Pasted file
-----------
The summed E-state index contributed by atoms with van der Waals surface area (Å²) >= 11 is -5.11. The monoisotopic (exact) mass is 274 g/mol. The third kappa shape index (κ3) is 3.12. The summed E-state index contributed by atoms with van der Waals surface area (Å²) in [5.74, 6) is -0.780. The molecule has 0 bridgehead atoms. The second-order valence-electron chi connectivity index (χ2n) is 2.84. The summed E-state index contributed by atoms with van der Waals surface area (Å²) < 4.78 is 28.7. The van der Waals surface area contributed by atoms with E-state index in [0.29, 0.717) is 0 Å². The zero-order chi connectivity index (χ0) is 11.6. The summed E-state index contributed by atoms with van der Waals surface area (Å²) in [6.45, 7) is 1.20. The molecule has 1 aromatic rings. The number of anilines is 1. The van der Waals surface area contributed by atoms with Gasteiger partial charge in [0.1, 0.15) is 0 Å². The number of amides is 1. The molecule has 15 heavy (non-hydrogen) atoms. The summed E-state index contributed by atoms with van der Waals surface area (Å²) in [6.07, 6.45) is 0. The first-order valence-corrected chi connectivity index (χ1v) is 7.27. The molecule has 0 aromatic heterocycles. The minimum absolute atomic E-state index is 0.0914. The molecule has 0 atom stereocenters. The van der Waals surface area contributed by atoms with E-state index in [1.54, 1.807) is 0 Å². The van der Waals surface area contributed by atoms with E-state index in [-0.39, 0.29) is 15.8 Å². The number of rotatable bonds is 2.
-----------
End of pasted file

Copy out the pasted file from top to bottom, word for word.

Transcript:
The summed E-state index contributed by atoms with van der Waals surface area (Å²) >= 11 is -5.11. The monoisotopic (exact) mass is 274 g/mol. The third kappa shape index (κ3) is 3.12. The summed E-state index contributed by atoms with van der Waals surface area (Å²) in [5.74, 6) is -0.780. The molecule has 0 bridgehead atoms. The second-order valence-electron chi connectivity index (χ2n) is 2.84. The summed E-state index contributed by atoms with van der Waals surface area (Å²) < 4.78 is 28.7. The van der Waals surface area contributed by atoms with E-state index in [0.29, 0.717) is 0 Å². The zero-order chi connectivity index (χ0) is 11.6. The summed E-state index contributed by atoms with van der Waals surface area (Å²) in [6.45, 7) is 1.20. The molecule has 1 aromatic rings. The number of anilines is 1. The van der Waals surface area contributed by atoms with Gasteiger partial charge in [0.1, 0.15) is 0 Å². The number of amides is 1. The molecule has 15 heavy (non-hydrogen) atoms. The summed E-state index contributed by atoms with van der Waals surface area (Å²) in [6.07, 6.45) is 0. The first-order valence-corrected chi connectivity index (χ1v) is 7.27. The molecule has 0 aromatic heterocycles. The minimum absolute atomic E-state index is 0.0914. The molecule has 0 atom stereocenters. The van der Waals surface area contributed by atoms with E-state index in [1.54, 1.807) is 0 Å². The van der Waals surface area contributed by atoms with E-state index in [-0.39, 0.29) is 15.8 Å². The number of rotatable bonds is 2.